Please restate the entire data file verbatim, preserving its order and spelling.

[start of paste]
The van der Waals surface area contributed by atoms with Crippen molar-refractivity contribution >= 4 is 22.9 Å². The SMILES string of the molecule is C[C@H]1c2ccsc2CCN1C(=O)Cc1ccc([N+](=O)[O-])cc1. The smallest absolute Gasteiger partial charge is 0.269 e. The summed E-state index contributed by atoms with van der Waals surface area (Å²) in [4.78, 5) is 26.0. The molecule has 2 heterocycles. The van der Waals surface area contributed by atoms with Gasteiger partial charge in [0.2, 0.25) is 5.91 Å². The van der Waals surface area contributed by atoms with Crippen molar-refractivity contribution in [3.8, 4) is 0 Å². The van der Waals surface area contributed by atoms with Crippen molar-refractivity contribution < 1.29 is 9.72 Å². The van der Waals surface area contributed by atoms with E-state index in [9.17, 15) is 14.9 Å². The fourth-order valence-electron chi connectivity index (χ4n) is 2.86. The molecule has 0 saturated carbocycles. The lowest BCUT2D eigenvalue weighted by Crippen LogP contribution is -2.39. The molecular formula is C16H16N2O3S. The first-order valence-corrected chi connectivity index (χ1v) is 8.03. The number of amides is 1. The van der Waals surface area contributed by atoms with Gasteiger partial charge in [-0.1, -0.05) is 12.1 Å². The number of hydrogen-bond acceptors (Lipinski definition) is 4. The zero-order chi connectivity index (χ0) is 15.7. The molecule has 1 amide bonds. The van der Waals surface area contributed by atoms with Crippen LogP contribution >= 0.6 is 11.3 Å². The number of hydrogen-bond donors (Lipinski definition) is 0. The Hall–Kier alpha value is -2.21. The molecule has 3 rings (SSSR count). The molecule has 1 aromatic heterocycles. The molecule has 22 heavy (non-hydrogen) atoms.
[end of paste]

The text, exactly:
The van der Waals surface area contributed by atoms with Crippen molar-refractivity contribution >= 4 is 22.9 Å². The SMILES string of the molecule is C[C@H]1c2ccsc2CCN1C(=O)Cc1ccc([N+](=O)[O-])cc1. The smallest absolute Gasteiger partial charge is 0.269 e. The summed E-state index contributed by atoms with van der Waals surface area (Å²) in [4.78, 5) is 26.0. The molecule has 2 heterocycles. The van der Waals surface area contributed by atoms with Gasteiger partial charge in [0.2, 0.25) is 5.91 Å². The van der Waals surface area contributed by atoms with Crippen molar-refractivity contribution in [3.8, 4) is 0 Å². The van der Waals surface area contributed by atoms with Crippen molar-refractivity contribution < 1.29 is 9.72 Å². The van der Waals surface area contributed by atoms with E-state index in [9.17, 15) is 14.9 Å². The fourth-order valence-electron chi connectivity index (χ4n) is 2.86. The molecule has 0 saturated carbocycles. The lowest BCUT2D eigenvalue weighted by Crippen LogP contribution is -2.39. The molecular formula is C16H16N2O3S. The first-order valence-corrected chi connectivity index (χ1v) is 8.03. The number of amides is 1. The van der Waals surface area contributed by atoms with Gasteiger partial charge in [-0.1, -0.05) is 12.1 Å². The number of hydrogen-bond acceptors (Lipinski definition) is 4. The zero-order chi connectivity index (χ0) is 15.7. The molecule has 1 amide bonds. The van der Waals surface area contributed by atoms with Crippen LogP contribution >= 0.6 is 11.3 Å². The number of hydrogen-bond donors (Lipinski definition) is 0. The Hall–Kier alpha value is -2.21. The molecule has 3 rings (SSSR count). The molecule has 1 aromatic heterocycles. The molecule has 22 heavy (non-hydrogen) atoms.